Gigaba’s hidden tax message
23 February 2018
By Roxanna Nyiri, Tax Director at BDO
Base erosion and profit shifting concerns are high on politicians’ agendas to protect each country’s tax base, especially with the globalisation of business activity. South Africa is no different.
The Minister of Finance delivered the national budget speech on 21 February 2018 where he emphasised the challenges to ensure that companies pay their fair share of tax in South Africa. In order for SARS to mitigate the risk of companies moving profit to low tax jurisdictions where there may be no underlying substance, they will increase the number of transfer pricing audits.
To identify and evaluate high-level transfer pricing risks, SARS will make use of different tools including the country-by-country report and transfer pricing mandatory questionnaires that needs to be answered when completing a company’s tax return. Therefore, irrespective of whether a multinational meets the country by country threshold to prepare transfer pricing documentation, it would still be required to answer whether it has relevant documentation in support of its cross-border intercompany transactions. If answered in the negative, the taxpayer is at a higher risk of being selected for a transfer pricing audit.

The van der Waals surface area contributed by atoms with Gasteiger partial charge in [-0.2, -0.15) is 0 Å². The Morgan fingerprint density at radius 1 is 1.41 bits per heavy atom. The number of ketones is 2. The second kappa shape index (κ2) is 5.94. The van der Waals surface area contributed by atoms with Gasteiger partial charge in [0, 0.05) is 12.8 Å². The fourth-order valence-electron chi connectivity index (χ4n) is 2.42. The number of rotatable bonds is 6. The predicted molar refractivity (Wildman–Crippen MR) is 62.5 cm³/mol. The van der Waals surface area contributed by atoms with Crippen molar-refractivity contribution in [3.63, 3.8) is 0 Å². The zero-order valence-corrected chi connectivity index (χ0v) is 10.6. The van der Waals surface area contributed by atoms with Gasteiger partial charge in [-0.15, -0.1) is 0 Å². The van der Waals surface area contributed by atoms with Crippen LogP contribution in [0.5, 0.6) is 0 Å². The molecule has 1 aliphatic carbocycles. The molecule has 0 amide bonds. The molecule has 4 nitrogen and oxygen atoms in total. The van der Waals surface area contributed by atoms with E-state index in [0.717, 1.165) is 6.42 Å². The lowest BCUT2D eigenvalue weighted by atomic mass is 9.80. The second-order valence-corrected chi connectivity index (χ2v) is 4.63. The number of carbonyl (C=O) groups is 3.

Transfer pricing audits tend to be fact-intensive as they involve detailed evaluations of a taxpayer’s operations, functions, financials and industry information for each cross-border intercompany transaction. Support needs to be provided as to how a taxpayer has established its transfer pricing, as each transfer price charged between related parties in respect of intercompany transactions should be equivalent to those that would have been charged between independent parties in the same circumstances.
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